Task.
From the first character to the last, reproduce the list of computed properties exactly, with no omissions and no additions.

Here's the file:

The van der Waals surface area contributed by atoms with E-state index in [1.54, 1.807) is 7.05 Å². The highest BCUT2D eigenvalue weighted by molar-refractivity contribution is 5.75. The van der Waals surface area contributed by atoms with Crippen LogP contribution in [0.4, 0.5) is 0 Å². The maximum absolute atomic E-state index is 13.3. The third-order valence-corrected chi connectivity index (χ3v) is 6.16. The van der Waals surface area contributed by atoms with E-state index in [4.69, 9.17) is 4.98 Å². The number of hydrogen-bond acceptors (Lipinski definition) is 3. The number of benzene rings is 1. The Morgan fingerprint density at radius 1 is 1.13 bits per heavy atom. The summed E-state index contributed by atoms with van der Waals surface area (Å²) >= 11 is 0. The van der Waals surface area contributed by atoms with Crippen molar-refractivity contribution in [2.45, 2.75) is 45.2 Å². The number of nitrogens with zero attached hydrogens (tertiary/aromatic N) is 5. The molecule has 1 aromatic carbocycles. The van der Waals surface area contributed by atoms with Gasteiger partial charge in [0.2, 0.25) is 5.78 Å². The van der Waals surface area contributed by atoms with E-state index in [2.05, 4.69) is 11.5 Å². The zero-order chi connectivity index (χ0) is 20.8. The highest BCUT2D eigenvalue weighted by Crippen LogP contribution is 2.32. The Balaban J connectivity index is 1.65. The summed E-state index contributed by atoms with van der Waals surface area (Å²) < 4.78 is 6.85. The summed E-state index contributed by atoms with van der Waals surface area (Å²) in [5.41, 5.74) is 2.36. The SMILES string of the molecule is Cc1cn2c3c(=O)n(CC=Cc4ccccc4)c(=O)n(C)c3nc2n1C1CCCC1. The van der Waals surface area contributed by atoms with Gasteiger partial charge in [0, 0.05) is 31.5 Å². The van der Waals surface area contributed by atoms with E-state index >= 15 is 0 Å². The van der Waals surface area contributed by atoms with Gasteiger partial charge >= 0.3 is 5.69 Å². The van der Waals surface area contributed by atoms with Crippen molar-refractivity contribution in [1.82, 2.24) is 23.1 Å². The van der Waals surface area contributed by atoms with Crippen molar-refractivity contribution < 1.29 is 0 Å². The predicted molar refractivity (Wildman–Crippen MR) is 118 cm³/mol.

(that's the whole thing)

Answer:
The van der Waals surface area contributed by atoms with E-state index in [1.54, 1.807) is 7.05 Å². The highest BCUT2D eigenvalue weighted by molar-refractivity contribution is 5.75. The van der Waals surface area contributed by atoms with Crippen LogP contribution in [0.4, 0.5) is 0 Å². The maximum absolute atomic E-state index is 13.3. The third-order valence-corrected chi connectivity index (χ3v) is 6.16. The van der Waals surface area contributed by atoms with E-state index in [4.69, 9.17) is 4.98 Å². The number of hydrogen-bond acceptors (Lipinski definition) is 3. The number of benzene rings is 1. The Morgan fingerprint density at radius 1 is 1.13 bits per heavy atom. The summed E-state index contributed by atoms with van der Waals surface area (Å²) >= 11 is 0. The van der Waals surface area contributed by atoms with Crippen molar-refractivity contribution in [2.45, 2.75) is 45.2 Å². The number of nitrogens with zero attached hydrogens (tertiary/aromatic N) is 5. The molecule has 1 aromatic carbocycles. The van der Waals surface area contributed by atoms with Gasteiger partial charge in [0.2, 0.25) is 5.78 Å². The van der Waals surface area contributed by atoms with E-state index in [2.05, 4.69) is 11.5 Å². The zero-order chi connectivity index (χ0) is 20.8. The highest BCUT2D eigenvalue weighted by Crippen LogP contribution is 2.32. The Balaban J connectivity index is 1.65. The summed E-state index contributed by atoms with van der Waals surface area (Å²) < 4.78 is 6.85. The summed E-state index contributed by atoms with van der Waals surface area (Å²) in [5.41, 5.74) is 2.36. The SMILES string of the molecule is Cc1cn2c3c(=O)n(CC=Cc4ccccc4)c(=O)n(C)c3nc2n1C1CCCC1. The van der Waals surface area contributed by atoms with Gasteiger partial charge in [0, 0.05) is 31.5 Å². The van der Waals surface area contributed by atoms with E-state index >= 15 is 0 Å². The van der Waals surface area contributed by atoms with Gasteiger partial charge >= 0.3 is 5.69 Å². The van der Waals surface area contributed by atoms with Crippen molar-refractivity contribution in [1.82, 2.24) is 23.1 Å². The van der Waals surface area contributed by atoms with Crippen molar-refractivity contribution < 1.29 is 0 Å². The predicted molar refractivity (Wildman–Crippen MR) is 118 cm³/mol.